Tuesday, May 30, 2006

One for the Road

Once a month I drive to the other side, the wet side of the island to tend a garden. As I near my destination, a house perched an a ridge looking over the Pacific Ocean the road gets a little narrow, a little twisting and a little scary.

The valleys carved into the north shore of the island by time, wind and rain must be crossed to reach this place.

There are days when cliffs have a certain allure.

Made it.

A view from some of the windows.

Nice and tidy. Time for a vacation.

Thursday, May 25, 2006


I scanned and copied into a Word document a story my paternal Grandmother wrote about her early life when she was in her eighties. I have wanted to edit her story for a long while to make it easier to read. Now that I have technology that makes it easier for me to do that, the process has started. My Grandmother’s story was not as poorly written as I had remembered and I intend to leave it as close to the way it was written as possible. I will remove all the obvious errors that came from an old typed document with hand written corrections from an eighty year old woman that has been run through a scanner.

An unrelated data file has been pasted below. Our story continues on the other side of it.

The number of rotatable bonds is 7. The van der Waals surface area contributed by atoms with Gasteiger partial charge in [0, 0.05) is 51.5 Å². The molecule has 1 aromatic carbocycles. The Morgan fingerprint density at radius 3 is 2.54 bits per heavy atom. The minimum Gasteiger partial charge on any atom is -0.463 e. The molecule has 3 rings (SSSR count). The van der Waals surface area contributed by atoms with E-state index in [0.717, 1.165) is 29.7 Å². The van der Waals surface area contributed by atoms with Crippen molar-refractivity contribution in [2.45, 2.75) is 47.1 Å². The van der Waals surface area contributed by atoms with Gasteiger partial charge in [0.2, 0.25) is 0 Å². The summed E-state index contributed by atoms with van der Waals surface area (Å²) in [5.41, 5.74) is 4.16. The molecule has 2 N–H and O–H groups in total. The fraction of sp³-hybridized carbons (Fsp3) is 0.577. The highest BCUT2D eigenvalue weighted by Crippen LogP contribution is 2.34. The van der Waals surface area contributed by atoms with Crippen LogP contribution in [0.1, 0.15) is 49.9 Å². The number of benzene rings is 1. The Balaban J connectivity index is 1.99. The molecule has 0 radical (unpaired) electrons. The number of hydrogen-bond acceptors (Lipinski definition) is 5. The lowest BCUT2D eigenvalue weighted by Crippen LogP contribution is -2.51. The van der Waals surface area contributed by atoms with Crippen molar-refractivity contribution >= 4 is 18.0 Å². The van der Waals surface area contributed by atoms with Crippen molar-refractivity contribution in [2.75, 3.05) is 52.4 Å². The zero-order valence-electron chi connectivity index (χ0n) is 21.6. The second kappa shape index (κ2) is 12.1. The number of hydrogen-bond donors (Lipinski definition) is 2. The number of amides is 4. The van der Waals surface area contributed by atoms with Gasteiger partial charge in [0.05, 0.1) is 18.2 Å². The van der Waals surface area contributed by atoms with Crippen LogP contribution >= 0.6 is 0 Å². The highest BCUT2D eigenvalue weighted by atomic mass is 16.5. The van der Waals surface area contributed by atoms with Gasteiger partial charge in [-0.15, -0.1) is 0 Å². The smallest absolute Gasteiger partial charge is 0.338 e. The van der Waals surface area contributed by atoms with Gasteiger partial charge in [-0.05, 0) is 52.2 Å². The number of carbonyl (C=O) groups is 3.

I am playing with pictures again too. These digital photographs were taken by my guest of a picture on my wall. The photo on my wall is a copy of a reproduction of a very old original photograph and not from a negative. The digital photo here was taken with a high pixel count and I am learning how the processing afterwards of the digital image has to fit the format allowed on whatever computer application you intend to use it for.

Photo: T. Schilke

I am learning that I should take pictures with the best setting on my camera and that I can resize the image afterwards to suit the format of how it will be shown or sent. This will help with image quality and clarity.

Edited photo: Christopher C.

This is a photograph of my Grandmother when she was in her twenties doing something her grandson continues to do, wandering through the woods capturing shrubberies to bring home and put on display in the garden. I am guessing the time of this photo to be some where around 1915.

Wednesday, May 24, 2006

Rolling Down Hill

Like a great snake uncoiling to its full length, The Great Wall of Wailea is stretching out its tail end a quarter of a mile away from where the first boulder was placed. The wall’s attendants began in earnest to polish its scales and make it to shine as soon as the first coils had relaxed into their new shape.

The black dressing room curtain had become tattered by the winds and constant activity above and below. Small holes and large gaps allowed glimpses of the Great Wall as landscape pockets were stuck to the sides. Colored stains were applied to cover the white concrete that had oozed from its pores during construction and to help unify the giant boulders that had come from many distant places.